World Travels, Pigs, and the Hildegarde Howard Society
Hildegarde Howard Society members Eileen and Dick Garson
Eileen and Dick Garson Create a Lasting Legacy at the Museum
"I'm not sure when that was. Let's see if we marked a pig," says Eileen Garson as she determines exactly when she and her husband Dick traveled with Museum Curator Karen Wise to Peru. She consults a painted wooden pig they acquired on the trip and confirms, "It was 1999."
The Garsons, who recently made a planned gift and joined the Museum's Hildegarde Howard Society, have been members and supporters of the Natural History Museum since the 1970s and world travelers and decorative-pig collectors since well before that. In fact, their longtime association with NHM and other museums inspired them to catalogue their extensive pig collection in much the same way a museum would, marking the item with the month and year that it was acquired. Dick estimates that they have up to 12,000 pig-related pieces, with a complete database of the collection from 1985 on. Among the rarest items are several pieces of jade carved in the form of pigs, including one dating to China's Sixth Dynasty (AD 220-589), acquired when the Garsons were in China—during the Year of the Pig, of course.
They have traveled with NHM curators to Peru and Tunisia and plan to take the Fellows Alaskan cruise this June. Their travels have also taken them to Hong Kong and Singapore as well as throughout Europe, South America, and the U.S., and they never miss visiting a museum wherever they go. Their trips have included a few unexpected adventures, including when they were on a ship in the Falkland Islands that was detained for nonpayment of fees, and they had to return by way of a rickety bus across Patagonia.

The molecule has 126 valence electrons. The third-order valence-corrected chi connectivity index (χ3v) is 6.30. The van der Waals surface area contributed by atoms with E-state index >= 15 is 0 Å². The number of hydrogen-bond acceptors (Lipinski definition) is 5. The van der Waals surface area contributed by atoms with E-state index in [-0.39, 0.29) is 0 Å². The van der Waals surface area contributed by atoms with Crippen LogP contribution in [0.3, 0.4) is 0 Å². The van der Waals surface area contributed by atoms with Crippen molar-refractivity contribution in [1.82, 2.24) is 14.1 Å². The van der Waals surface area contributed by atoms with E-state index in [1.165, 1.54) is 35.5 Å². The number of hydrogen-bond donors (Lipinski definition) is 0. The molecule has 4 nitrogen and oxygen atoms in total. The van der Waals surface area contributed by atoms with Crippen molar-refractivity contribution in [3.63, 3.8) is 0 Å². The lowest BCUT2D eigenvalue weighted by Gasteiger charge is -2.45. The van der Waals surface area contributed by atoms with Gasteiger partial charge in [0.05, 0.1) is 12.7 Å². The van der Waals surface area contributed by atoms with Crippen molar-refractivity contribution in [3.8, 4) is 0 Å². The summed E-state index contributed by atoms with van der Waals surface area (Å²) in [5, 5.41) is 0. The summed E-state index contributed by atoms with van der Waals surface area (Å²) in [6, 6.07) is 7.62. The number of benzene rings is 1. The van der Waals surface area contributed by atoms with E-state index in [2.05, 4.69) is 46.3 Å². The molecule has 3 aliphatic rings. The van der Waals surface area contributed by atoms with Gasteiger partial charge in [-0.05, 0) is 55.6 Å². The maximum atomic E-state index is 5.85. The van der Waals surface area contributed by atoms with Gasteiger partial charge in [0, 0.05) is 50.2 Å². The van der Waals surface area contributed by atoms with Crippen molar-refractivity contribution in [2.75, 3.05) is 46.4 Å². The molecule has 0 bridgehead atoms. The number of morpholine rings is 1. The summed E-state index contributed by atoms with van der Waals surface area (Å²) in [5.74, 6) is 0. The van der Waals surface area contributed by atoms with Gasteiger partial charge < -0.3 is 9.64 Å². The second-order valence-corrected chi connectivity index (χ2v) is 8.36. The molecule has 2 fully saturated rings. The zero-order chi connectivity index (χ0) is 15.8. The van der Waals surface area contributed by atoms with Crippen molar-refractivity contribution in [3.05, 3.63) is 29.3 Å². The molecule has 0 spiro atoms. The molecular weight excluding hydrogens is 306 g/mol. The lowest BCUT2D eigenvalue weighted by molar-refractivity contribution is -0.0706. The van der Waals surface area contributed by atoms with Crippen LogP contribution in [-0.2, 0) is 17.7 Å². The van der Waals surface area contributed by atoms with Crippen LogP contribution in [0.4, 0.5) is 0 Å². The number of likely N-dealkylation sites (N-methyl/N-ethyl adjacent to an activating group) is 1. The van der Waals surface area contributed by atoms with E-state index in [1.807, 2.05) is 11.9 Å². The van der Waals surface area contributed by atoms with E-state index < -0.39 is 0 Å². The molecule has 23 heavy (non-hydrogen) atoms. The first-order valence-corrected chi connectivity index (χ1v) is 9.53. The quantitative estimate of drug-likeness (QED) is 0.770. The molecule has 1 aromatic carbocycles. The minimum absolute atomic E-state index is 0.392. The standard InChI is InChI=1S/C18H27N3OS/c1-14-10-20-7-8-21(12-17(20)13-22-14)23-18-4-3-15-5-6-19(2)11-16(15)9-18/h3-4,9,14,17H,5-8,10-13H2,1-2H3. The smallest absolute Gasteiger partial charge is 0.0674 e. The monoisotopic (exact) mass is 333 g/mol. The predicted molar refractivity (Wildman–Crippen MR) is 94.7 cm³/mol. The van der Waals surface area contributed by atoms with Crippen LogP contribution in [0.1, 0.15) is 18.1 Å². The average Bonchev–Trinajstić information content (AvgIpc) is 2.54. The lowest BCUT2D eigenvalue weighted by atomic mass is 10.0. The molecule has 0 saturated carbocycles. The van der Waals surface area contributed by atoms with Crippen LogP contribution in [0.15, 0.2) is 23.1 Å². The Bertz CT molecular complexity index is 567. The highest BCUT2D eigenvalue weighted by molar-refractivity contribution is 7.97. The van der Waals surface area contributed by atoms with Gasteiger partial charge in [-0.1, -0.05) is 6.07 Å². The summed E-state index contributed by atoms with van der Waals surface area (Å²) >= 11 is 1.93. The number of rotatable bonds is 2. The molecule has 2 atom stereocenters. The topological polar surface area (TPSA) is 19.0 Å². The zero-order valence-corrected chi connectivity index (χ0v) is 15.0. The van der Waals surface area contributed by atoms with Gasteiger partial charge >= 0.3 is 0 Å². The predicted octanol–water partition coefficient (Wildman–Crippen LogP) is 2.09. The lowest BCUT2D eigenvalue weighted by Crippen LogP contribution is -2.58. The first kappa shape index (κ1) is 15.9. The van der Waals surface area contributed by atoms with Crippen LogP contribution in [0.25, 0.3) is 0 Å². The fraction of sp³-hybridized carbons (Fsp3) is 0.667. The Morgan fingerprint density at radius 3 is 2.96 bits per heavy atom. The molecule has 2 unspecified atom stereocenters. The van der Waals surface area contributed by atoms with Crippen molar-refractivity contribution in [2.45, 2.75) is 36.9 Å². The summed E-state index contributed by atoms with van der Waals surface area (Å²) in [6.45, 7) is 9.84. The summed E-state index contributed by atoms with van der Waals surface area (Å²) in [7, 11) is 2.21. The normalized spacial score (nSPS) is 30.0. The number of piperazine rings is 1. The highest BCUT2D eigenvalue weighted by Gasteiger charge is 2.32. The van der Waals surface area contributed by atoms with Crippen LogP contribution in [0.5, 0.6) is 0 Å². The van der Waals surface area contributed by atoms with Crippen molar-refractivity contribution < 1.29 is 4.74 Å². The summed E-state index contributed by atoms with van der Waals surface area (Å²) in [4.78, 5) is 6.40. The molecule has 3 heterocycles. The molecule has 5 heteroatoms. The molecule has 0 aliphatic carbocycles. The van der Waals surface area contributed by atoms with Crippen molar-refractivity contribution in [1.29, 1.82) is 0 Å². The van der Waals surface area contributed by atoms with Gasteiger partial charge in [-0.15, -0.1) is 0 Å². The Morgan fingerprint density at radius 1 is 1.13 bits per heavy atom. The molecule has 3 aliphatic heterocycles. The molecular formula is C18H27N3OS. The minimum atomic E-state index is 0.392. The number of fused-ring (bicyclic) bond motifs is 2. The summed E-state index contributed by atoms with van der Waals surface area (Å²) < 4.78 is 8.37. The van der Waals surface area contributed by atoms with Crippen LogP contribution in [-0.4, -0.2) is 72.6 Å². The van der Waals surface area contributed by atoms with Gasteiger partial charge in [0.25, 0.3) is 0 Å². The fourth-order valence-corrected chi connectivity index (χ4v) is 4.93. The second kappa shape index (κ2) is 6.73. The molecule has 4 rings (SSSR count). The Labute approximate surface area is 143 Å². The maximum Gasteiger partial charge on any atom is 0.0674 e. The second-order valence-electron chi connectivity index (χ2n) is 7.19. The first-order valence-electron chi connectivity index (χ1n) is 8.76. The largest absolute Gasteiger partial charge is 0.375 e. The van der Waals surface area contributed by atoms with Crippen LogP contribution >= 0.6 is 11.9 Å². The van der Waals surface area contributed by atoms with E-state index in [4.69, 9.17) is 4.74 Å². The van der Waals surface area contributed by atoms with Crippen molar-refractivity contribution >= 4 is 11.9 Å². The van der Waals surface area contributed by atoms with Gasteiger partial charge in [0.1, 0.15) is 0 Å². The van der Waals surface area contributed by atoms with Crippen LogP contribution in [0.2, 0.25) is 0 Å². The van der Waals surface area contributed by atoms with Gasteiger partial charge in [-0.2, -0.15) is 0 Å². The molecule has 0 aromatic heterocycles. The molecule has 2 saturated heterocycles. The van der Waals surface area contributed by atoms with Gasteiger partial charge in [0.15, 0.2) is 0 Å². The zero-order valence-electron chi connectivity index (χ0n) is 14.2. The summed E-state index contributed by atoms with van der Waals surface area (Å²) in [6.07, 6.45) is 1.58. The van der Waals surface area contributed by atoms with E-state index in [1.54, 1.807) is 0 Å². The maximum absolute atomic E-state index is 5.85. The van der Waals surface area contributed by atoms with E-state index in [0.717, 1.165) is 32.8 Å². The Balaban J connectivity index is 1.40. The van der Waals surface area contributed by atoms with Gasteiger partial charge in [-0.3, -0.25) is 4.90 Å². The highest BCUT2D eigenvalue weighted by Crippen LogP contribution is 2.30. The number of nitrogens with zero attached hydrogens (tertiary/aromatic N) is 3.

The Garsons love museums and belong to many institutions throughout Southern California and in Washington, D.C. They care a great deal about the Natural History Museum and credit its success to the diversity of the collections and programs, the great exhibits and events, and the opportunity to get to know and even travel with many of the curators over the years. They made their gift to the Museum, says Dick, because "We wanted to make a lasting contribution that will help sustain the Museum far into the future."
The Hildegarde Howard Society was established in 2004 to recognize and celebrate donors such as the Garsons for making planned gifts to the Museum. For more information about the Society or about planned-giving opportunities at the Museum, please call Nicole Dunn, senior major gifts officer, at (213) 763-3355.
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